Book Review – A House Without Mirrors


Title: A House Without Mirrors

Author: Marten Sanden

Genre: Childrens

Length: 176

Rating: 5 Star



Thomasine has spent months living in her great-great-aunt’s dusty, dark house with her father, and her aunt, uncle and cousins. While her father’s siblings bicker about how much the house must be worth, her distant, elderly aunt is upstairs, dying, and her father has disappeared inside himself, still mourning the death of Thomasine’s little brother.

But one day, her youngest cousin makes a discovery: a wardrobe, filled with all the mirrors missing from the big house. And through the mirrors, a different world – one in which you can find not what you most wish for, but perhaps what you most need …

A beautiful tale of love, grief and growing up, “A House Without Mirrors” is an unforgettable adventure into families and the power of love.


I sped through this story. It was awesome.

I got a very Narnia feel to this story because of how people travel through the wardrobe but it was its own story in every other aspect.

We go into a house with no mirrors and seems devoid of life, where a family who is all torn up and each having their own issues have moved in because their great-aunt is dying. The adults fight about the price of the house and the kids fight with each other and the parents. Until one day the youngest child goes into the wardrobe containing all the missing mirrors and goes into another world which is a mirror image to the house they live in, has a girl living there, and the house has life once again. When she comes out she has gained something about herself that she needed and is happier.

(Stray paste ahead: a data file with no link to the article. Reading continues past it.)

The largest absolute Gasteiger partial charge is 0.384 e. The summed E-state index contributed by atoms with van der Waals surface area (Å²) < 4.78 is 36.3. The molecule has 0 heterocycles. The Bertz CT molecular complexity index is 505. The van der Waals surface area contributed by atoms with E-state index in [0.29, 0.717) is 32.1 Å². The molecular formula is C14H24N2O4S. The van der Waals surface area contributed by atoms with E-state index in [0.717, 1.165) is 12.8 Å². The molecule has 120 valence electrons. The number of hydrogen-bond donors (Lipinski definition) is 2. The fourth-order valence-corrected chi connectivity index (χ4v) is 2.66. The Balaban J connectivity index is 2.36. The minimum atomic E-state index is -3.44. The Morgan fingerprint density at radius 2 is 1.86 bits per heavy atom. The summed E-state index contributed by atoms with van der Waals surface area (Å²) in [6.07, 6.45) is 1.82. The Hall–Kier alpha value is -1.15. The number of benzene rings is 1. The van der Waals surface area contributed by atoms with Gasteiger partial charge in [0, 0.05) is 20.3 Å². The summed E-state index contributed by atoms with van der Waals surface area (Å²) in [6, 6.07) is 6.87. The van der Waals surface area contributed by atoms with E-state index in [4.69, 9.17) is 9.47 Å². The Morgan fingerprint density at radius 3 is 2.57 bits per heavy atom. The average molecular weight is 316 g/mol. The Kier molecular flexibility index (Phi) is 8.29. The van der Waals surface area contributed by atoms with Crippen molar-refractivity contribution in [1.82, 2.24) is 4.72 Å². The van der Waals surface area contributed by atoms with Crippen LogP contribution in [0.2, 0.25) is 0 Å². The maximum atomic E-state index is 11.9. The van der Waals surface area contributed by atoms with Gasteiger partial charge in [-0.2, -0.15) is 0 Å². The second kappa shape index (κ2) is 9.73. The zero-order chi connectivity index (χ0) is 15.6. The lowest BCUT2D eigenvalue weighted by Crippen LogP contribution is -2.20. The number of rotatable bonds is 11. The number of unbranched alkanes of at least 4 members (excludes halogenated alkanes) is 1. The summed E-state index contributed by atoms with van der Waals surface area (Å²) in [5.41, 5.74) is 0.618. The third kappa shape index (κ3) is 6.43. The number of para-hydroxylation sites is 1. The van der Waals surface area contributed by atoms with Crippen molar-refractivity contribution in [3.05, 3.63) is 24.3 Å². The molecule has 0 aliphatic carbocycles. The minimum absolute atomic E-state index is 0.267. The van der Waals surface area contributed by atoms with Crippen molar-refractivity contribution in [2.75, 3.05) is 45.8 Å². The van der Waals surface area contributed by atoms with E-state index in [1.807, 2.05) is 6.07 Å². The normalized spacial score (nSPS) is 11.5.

Gradually every member of the household goes to this other place and gains something they need, with the girl in the other world growing older each visit, and they leave the house behind with just Thomasine and her father and great-aunt. Thomasine later works out thanks to a photo album that she helped the other girl create that she is actually her great-aunt.

This rises questions. Does the wardrobe take you back to the past? Or did it take them to a world they think the house would have been like back then?

This is a children’s story, but I find myself questioning if it would be a good book to read to children. Kids these days are so over protected that everything they are exposed to is cute fluffy garbage and isn’t remotely creepy like when I was younger. This book was a bit creepy, I don’t know if every child could handle it. On a completely different level too, I don’t know if every child will understand the message that is being spoken.

So my advice would be to read it yourself before you read it to your kids just so make sure it might not creep them out, but I think anyone older would enjoy it if you liked the way this review sounded.

Till Next Time…

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